By early 2010 for a great many committed Christians, far from Labour being the only party that Christians could vote for as Tony Blair had tried to persuade people in 1997, Labour had by now become the anti Christian party. This was something that potentially could have had at least as big an impact on the 2010 election result as the move of disillusioned Christians towards Tony Blair’s New Labour had in creating the Labour landslide of 1997. Let me illustrate:

A couple of years ago a man who was head of RE in a Catholic school said to me ‘like most Catholics I’ve always voted Labour, but with what the government is doing I’m having to reconsider’. He was one of many that were for the first time considering voting for us, whose votes the Conservative Party should have won – but we didn’t. There are as approximately 2.1 million practising Catholics like this man who attend church at least monthly and many more regularly. It was not just Catholic voters, although as a group that had largely tended to vote Labour in the past they could potentially have made a very significant difference in some of the marginal constituencies we needed to win to gain an overall majority.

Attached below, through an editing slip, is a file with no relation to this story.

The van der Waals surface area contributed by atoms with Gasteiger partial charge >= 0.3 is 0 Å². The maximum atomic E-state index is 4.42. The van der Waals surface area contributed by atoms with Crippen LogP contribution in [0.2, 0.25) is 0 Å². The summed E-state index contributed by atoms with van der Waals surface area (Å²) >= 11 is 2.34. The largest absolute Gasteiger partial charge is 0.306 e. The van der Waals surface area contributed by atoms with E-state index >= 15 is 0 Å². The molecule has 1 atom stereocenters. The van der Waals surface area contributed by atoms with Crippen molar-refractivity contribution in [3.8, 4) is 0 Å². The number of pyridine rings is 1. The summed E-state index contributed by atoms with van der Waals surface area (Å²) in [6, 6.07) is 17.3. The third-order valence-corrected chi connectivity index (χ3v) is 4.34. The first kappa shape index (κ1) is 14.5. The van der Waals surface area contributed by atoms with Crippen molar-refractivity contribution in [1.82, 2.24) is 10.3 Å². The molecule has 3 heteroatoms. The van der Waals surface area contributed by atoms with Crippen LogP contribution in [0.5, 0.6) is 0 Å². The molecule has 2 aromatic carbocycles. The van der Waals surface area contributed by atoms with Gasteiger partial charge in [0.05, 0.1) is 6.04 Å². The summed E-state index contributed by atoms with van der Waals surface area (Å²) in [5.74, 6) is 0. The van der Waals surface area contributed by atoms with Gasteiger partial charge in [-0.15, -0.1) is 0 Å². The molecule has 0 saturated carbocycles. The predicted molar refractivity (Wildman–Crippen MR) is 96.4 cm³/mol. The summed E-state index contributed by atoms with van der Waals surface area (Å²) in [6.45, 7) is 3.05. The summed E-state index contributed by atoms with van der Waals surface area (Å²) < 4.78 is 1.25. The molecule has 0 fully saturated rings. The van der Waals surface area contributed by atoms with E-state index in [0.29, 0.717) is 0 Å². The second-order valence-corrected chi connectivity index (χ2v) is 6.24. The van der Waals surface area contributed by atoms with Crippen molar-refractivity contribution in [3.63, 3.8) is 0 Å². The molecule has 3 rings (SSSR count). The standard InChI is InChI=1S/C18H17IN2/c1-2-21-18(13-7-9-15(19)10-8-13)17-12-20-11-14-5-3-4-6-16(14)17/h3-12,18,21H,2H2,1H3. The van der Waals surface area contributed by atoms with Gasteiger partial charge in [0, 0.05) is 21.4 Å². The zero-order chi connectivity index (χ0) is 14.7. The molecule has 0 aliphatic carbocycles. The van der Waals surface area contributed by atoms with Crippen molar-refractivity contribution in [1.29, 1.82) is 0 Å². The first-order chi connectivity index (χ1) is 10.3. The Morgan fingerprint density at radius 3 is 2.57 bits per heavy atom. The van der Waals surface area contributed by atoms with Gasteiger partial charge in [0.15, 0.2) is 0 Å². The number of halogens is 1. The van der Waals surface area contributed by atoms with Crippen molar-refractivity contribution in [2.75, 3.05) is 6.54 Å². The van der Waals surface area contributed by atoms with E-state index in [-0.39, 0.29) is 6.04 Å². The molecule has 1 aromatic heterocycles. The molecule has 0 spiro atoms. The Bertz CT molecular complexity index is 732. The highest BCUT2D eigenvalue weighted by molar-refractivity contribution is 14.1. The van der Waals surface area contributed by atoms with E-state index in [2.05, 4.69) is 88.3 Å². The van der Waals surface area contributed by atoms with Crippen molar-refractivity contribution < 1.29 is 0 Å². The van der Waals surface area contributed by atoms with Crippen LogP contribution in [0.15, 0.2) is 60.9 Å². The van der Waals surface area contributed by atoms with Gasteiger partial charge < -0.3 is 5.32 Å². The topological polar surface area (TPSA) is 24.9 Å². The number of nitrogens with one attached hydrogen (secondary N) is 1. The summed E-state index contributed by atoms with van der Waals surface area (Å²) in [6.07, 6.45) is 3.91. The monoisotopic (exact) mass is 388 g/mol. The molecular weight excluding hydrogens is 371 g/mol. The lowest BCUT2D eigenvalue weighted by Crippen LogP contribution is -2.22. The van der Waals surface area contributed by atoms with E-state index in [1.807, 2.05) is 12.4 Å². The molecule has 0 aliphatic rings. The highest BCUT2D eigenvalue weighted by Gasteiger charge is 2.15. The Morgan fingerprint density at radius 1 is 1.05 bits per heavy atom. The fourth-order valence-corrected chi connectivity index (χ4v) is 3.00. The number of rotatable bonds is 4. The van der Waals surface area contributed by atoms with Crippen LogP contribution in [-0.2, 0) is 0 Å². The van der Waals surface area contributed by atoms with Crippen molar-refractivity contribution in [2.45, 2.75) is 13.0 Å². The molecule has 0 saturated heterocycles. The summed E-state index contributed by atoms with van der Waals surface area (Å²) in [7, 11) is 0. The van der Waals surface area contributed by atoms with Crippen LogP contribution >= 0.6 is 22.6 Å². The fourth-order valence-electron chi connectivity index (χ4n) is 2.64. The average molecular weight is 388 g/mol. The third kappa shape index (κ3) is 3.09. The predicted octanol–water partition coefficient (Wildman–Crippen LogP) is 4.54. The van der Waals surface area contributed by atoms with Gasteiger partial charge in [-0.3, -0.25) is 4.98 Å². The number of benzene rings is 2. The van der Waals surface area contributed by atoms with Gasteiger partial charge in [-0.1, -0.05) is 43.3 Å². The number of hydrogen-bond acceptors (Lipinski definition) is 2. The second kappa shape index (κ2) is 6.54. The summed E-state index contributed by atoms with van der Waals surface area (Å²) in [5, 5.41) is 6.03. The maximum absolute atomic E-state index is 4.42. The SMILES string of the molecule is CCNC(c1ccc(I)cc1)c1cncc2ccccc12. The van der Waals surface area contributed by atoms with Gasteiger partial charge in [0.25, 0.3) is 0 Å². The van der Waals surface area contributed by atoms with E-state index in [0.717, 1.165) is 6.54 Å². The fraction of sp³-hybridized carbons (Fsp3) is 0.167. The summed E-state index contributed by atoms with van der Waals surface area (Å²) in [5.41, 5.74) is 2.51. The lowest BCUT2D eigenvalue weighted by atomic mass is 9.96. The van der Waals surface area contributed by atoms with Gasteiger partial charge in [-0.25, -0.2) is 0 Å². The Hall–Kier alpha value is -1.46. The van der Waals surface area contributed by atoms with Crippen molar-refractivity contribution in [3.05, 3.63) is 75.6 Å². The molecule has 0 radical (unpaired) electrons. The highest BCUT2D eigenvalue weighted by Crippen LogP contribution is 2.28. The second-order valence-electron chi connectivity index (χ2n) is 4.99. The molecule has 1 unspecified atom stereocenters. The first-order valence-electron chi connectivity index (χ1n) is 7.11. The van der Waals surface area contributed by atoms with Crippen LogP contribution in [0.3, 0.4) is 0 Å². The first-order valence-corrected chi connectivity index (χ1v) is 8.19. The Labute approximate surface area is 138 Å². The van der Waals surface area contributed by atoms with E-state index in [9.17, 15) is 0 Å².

It was also Evangelicals, of whom there are estimated to be 2 million regular churchgoers. Even just taking the actual membership figure for the Evangelical Alliance – of one million, that equates to more than 1500 people in each constituency. Unlike Catholics, Evangelicals have in the past largely divided their votes on a similar pattern to the rest of the country. However, something was changing in the two years or so leading up to the May 2010 general election that was causing a large number of practising Christians, both Catholic and Evangelical to seriously consider voting Conservative. It was a widespread perception that Christians were being systematically discriminated against by legislation that the Labour government was pushing through.